Amazon has announced that it will purchase 20 electric semi-trucks from Volvo Trucks to be used in its German delivery network.
Volvo Trucks has been producing electric semis since 2019, and they are continuing to expand their sales by now selling 20 electric semi-trucks to Amazon for use in Germany. The Volvo FH electric semis will be used by Amazon to complete large domestic deliveries and are expected to travel over 1 million kilometers annually.
Amazon has high expectations for its new fleet of electric-semis. Each Volvo will be expected to travel 500 kilometers daily, nearly double the Volvo FH’s 300-kilometer range. Furthermore, they will replace diesel tracks and be expected to perform well in the same role. Spokesmen from Amazon and Volvo are optimistic and see the new fleet as critical to Amazon’s efforts to decarbonize their transport system.
“Big actors in the transport business play a key role in leading the industry’s efforts to lower its carbon footprint. Therefore I’m glad that Amazon is working with us to help reduce their emissions in longer and heavier transport assignments,” says Jessica Sandström, Senior Vice President of Product Management at Volvo Trucks.
Andreas Marschner, Vice President of Transportation Services Europe at Amazon, concurs; “…welcoming these electric heavy goods vehicles from Volvo into our fleet is such a critical milestone. We’re operating one of the fastest-growing commercial transportation electrification programs, and we’ll continue to invest and innovate to decarbonize and deliver packages to customers with zero emissions.”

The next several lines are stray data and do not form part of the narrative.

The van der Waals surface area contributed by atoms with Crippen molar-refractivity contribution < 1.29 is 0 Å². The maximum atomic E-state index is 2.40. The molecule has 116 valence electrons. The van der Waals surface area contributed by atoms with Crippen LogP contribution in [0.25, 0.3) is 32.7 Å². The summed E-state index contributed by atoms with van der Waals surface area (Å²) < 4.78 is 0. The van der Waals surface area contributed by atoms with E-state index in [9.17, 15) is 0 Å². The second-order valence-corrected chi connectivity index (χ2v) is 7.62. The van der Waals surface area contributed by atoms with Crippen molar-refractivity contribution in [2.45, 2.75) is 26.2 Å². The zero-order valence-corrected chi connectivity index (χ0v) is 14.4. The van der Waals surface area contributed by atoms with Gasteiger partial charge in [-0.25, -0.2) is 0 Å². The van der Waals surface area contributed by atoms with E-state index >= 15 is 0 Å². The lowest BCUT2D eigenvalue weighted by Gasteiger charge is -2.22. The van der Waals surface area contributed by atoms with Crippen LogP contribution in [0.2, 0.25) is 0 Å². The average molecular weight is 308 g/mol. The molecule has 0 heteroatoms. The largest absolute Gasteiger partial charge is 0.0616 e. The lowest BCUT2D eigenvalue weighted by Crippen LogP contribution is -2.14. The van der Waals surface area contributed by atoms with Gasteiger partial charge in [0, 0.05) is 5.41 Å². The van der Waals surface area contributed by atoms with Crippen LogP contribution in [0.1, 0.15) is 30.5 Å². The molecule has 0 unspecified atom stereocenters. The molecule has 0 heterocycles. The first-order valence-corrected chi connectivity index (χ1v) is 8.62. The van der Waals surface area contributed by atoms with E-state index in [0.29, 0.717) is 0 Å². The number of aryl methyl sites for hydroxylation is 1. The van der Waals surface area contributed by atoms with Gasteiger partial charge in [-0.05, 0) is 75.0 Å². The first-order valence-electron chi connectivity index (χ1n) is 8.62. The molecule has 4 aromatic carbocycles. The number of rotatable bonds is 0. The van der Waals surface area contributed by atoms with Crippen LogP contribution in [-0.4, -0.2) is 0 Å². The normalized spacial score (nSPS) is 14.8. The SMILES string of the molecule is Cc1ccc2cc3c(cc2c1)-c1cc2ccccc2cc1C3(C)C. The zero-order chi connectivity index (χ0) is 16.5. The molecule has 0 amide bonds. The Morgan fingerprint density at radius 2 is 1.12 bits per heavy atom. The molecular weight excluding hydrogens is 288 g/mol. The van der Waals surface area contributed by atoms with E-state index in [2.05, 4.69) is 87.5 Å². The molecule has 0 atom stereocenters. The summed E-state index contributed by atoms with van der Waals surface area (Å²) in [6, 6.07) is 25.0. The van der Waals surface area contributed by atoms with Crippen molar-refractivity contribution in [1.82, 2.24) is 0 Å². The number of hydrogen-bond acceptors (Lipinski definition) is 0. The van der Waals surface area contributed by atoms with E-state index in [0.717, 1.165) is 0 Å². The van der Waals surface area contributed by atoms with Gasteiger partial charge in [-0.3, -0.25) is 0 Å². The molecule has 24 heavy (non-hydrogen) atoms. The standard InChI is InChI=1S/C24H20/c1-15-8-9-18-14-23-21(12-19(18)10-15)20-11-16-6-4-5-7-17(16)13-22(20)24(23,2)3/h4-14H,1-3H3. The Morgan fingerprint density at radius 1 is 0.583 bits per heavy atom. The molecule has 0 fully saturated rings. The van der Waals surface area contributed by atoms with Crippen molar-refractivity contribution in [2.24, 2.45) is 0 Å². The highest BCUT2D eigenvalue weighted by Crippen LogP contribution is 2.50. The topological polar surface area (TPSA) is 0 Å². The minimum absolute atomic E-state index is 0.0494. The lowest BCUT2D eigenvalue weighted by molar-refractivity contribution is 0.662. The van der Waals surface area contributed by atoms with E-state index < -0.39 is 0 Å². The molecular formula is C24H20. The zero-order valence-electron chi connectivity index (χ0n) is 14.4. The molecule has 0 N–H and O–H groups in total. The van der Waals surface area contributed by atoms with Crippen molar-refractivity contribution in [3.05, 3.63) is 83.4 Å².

Amazon did not clarify how many electric trucks they would buy in the future to continue their decarbonization efforts. However, looking at Amazon’s “Goals and Progress” site, they have set aggressive sustainability goals, aiming to power their operations with 100% renewables by 2025 and, more critically, working to make 50% of Amazon deliveries carbon neutral by 2030.
Volvo Trucks’ press release shows that domestic, commercial transport creates 36% of Germany’s overall carbon footprint. Hence, any work to reduce the country’s dependence on ICE vehicles could dramatically reduce carbon emissions.
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